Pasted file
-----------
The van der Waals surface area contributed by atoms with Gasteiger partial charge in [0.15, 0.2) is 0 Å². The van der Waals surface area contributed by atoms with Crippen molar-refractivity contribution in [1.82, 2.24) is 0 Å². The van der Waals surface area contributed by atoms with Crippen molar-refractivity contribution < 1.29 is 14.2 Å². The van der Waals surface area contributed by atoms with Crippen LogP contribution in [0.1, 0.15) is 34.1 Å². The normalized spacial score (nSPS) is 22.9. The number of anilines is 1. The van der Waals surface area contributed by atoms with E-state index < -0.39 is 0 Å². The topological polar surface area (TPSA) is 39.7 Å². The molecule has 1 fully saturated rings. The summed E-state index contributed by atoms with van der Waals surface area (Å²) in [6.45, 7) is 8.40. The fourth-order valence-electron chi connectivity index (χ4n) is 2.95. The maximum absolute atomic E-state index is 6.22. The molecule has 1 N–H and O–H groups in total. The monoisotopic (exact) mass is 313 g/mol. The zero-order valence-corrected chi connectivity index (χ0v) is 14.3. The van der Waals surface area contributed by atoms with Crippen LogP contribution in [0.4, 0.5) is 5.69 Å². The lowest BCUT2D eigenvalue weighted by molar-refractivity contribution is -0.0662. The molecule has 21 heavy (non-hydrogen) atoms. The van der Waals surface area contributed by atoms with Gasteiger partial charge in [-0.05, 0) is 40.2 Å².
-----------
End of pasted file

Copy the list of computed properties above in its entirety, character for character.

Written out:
The van der Waals surface area contributed by atoms with Gasteiger partial charge in [0.15, 0.2) is 0 Å². The van der Waals surface area contributed by atoms with Crippen molar-refractivity contribution in [1.82, 2.24) is 0 Å². The van der Waals surface area contributed by atoms with Crippen molar-refractivity contribution < 1.29 is 14.2 Å². The van der Waals surface area contributed by atoms with Crippen LogP contribution in [0.1, 0.15) is 34.1 Å². The normalized spacial score (nSPS) is 22.9. The number of anilines is 1. The van der Waals surface area contributed by atoms with E-state index < -0.39 is 0 Å². The topological polar surface area (TPSA) is 39.7 Å². The molecule has 1 fully saturated rings. The summed E-state index contributed by atoms with van der Waals surface area (Å²) in [6.45, 7) is 8.40. The fourth-order valence-electron chi connectivity index (χ4n) is 2.95. The maximum absolute atomic E-state index is 6.22. The molecule has 1 N–H and O–H groups in total. The monoisotopic (exact) mass is 313 g/mol. The zero-order valence-corrected chi connectivity index (χ0v) is 14.3. The van der Waals surface area contributed by atoms with Crippen LogP contribution in [0.4, 0.5) is 5.69 Å². The lowest BCUT2D eigenvalue weighted by molar-refractivity contribution is -0.0662. The molecule has 21 heavy (non-hydrogen) atoms. The van der Waals surface area contributed by atoms with Gasteiger partial charge in [-0.05, 0) is 40.2 Å².